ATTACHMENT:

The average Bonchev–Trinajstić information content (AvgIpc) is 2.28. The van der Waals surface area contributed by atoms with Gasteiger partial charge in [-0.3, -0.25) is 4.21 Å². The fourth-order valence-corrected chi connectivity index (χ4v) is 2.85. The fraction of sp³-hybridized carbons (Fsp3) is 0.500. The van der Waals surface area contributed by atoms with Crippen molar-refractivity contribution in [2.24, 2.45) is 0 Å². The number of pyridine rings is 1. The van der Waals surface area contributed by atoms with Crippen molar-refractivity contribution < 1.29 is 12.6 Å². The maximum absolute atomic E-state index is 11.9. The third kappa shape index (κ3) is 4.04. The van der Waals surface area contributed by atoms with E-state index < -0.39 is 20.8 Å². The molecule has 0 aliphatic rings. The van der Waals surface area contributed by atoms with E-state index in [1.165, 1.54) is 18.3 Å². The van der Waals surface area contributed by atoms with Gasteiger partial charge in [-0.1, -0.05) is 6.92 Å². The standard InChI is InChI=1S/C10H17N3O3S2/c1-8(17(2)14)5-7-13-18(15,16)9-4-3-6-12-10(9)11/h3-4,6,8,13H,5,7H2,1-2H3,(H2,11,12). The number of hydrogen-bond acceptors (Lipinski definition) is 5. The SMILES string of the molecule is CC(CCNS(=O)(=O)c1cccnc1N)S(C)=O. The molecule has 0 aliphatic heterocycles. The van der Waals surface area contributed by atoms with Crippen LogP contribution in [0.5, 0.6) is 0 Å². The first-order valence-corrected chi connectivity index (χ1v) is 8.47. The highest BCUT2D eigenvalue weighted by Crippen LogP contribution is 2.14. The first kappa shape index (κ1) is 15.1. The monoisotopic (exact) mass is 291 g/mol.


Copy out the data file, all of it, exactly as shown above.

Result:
The average Bonchev–Trinajstić information content (AvgIpc) is 2.28. The van der Waals surface area contributed by atoms with Gasteiger partial charge in [-0.3, -0.25) is 4.21 Å². The fourth-order valence-corrected chi connectivity index (χ4v) is 2.85. The fraction of sp³-hybridized carbons (Fsp3) is 0.500. The van der Waals surface area contributed by atoms with Crippen molar-refractivity contribution in [2.24, 2.45) is 0 Å². The number of pyridine rings is 1. The van der Waals surface area contributed by atoms with Crippen molar-refractivity contribution < 1.29 is 12.6 Å². The maximum absolute atomic E-state index is 11.9. The third kappa shape index (κ3) is 4.04. The van der Waals surface area contributed by atoms with E-state index < -0.39 is 20.8 Å². The molecule has 0 aliphatic rings. The van der Waals surface area contributed by atoms with E-state index in [1.165, 1.54) is 18.3 Å². The van der Waals surface area contributed by atoms with Gasteiger partial charge in [-0.1, -0.05) is 6.92 Å². The standard InChI is InChI=1S/C10H17N3O3S2/c1-8(17(2)14)5-7-13-18(15,16)9-4-3-6-12-10(9)11/h3-4,6,8,13H,5,7H2,1-2H3,(H2,11,12). The number of hydrogen-bond acceptors (Lipinski definition) is 5. The SMILES string of the molecule is CC(CCNS(=O)(=O)c1cccnc1N)S(C)=O. The molecule has 0 aliphatic heterocycles. The van der Waals surface area contributed by atoms with Crippen LogP contribution in [0.5, 0.6) is 0 Å². The first-order valence-corrected chi connectivity index (χ1v) is 8.47. The highest BCUT2D eigenvalue weighted by Crippen LogP contribution is 2.14. The first kappa shape index (κ1) is 15.1. The monoisotopic (exact) mass is 291 g/mol.